INTERVIEW: SEAWORTHY: TIME OFF (AU)
LOST AT SEA
SYDNEY’S SEAWORTHY BEGAN LIFE IN A LOUNGE ROOM AND RECENTLY MOVED TO A BUNKER. MATT O’NEILL SPOKE TO FOUNDING MEMBER CAM WEBB ABOUT THE BAND’S ONGOING HOMELESSNESS.
It’s popularly acknowledged that there are very few undiscovered territories left in art. The general evolution of creativity that has developed exponentially over the course of human advancement has slowed considerably in recent years as something resembling order has fallen upon the cacophony of creatives inhabiting the world – with even the most unconventional of practitioners fitting into the construct. It’s almost impossible to conceive of an artist acting independent of some variety of similarly-minded scene or setting. Sydney’s Seaworthy, however, demonstrate the superficial nature of such pessimistic conclusions.
“I think the tricky thing for artists like Seaworthy is connecting to people,” Seaworthy guitarist/composer Cam Webb muses. “I mean, particularly in Australia, those usual means of connecting to your audience are somewhat difficult. It’s not the kind of music that’s going to get regular radio play. It’s kind of funny – I struggle with what to call my music. The music that I’m making is generally what I consider to be made by electronic musicians and soundscape style artists but because I’m using ‘traditional’ instruments it sometimes gets referred to as post-rock or even indie. I think it’s hard getting people to hear you.”
An experimental trio touching on sound art, electronica and post-rock, Seaworthy are a musical ensemble largely without a stylistic home or bona fide scene. The band’s sophisticated aesthetic of layered guitar and processed sounds and field recordings has confounded and delighted audiences and critics since the early noughties. The group’s various releases have invited comparisons to both sound art maestros like Christian Fennesz and art-rock institutions like A Silver Mt Zion. The trio’s modest success on composer Taylor Deupree’s respected 12K label, meanwhile, has only emphasised the singularity of the band’s sound – Seaworthy’s lush ambience a pronounced contrasted to the imprint’s traditional abstraction.
The unique aesthetic of Seaworthy, however, is relatively unsurprising when one considers the outfit’s origins. The main sonic vehicle for Cameron Webb, Seaworthy evolved out of the guitarist’s work as an environmental researcher and scientist – wetland field recordings forming the basis of the band’s organic soundscapes and loungeroom jams. This singular perspective, coupled with the band’s evolutionary approach to composition, has allowed Webb to construct a deeply personal and remarkably idiosyncratic sonic vocabulary. 1897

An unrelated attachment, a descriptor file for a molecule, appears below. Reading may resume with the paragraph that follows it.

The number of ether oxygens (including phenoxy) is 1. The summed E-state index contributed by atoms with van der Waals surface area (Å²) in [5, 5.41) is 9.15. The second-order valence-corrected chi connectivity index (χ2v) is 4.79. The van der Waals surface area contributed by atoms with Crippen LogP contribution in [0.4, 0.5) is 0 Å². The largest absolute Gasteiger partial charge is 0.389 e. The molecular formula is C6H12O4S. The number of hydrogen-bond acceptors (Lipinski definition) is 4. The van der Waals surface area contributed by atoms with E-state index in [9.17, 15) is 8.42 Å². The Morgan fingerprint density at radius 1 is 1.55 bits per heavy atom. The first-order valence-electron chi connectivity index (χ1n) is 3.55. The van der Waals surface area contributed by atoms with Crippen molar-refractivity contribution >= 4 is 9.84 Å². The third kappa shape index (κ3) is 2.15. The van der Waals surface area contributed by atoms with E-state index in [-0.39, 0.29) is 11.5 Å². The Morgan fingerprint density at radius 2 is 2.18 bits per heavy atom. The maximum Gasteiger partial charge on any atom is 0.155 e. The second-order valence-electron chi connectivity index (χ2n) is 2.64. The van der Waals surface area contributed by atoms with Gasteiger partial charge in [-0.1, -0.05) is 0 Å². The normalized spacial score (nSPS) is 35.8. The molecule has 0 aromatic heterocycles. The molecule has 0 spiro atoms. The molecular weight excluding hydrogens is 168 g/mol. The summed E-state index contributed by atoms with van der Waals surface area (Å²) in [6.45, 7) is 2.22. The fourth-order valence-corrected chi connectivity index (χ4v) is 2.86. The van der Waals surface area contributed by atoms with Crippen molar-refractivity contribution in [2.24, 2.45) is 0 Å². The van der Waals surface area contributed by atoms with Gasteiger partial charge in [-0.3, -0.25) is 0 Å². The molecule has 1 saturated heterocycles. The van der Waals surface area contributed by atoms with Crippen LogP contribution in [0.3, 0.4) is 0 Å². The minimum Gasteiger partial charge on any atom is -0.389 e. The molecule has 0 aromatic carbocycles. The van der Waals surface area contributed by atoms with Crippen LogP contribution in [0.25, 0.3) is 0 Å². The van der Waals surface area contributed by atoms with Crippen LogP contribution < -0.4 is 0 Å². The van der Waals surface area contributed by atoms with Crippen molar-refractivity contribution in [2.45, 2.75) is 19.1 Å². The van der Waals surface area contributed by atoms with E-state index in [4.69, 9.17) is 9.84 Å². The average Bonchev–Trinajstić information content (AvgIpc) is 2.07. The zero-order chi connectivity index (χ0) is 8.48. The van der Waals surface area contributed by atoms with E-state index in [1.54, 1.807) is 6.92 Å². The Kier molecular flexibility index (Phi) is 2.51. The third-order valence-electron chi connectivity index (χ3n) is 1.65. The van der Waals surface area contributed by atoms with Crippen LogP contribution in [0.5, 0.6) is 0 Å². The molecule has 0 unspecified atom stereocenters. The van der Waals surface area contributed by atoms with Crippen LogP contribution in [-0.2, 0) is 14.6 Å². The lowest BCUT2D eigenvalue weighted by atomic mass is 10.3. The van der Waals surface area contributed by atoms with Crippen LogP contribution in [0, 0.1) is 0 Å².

, the band’s recently released sophomore full-length, even found Webb exploring the acoustics and sound fields of an abandoned Sydney naval bunker in the interests of developing Seaworthy’s sound.
“My day job can be pretty demanding but, at the same time, they both sort of feed into each other,” Webb considers. “Most of the work for the album was done in and around this building that was built in 1897. It’s an old sandstone ammunitions bunker that was initially used to store gunpowder for the colonies and has over the years been used for different types of ammunition for the navy. It was pretty much in active use until the early 90s. I thought the acoustics inside these old halls would be amazing and I’ve got a bit of a fascination with place and space and how it informs your music.”
“I don’t think I ever really intended to be a musician,” the guitarist reflects. “I never really felt a strong pull in that direction. I played in a few indie/pop bands in my younger bands but that was largely a fun thing. It was during that time, however, that I started to make music more along the lines of Seaworthy – field recording kind of stuff. I never actually thought people would like it or that I’d actually be able to put out records of the stuff. I’d probably still be doing it now if nothing had happened – the records just wouldn’t come out. I’ve just had opportunities where there’s people who are encouraging me to put out records.”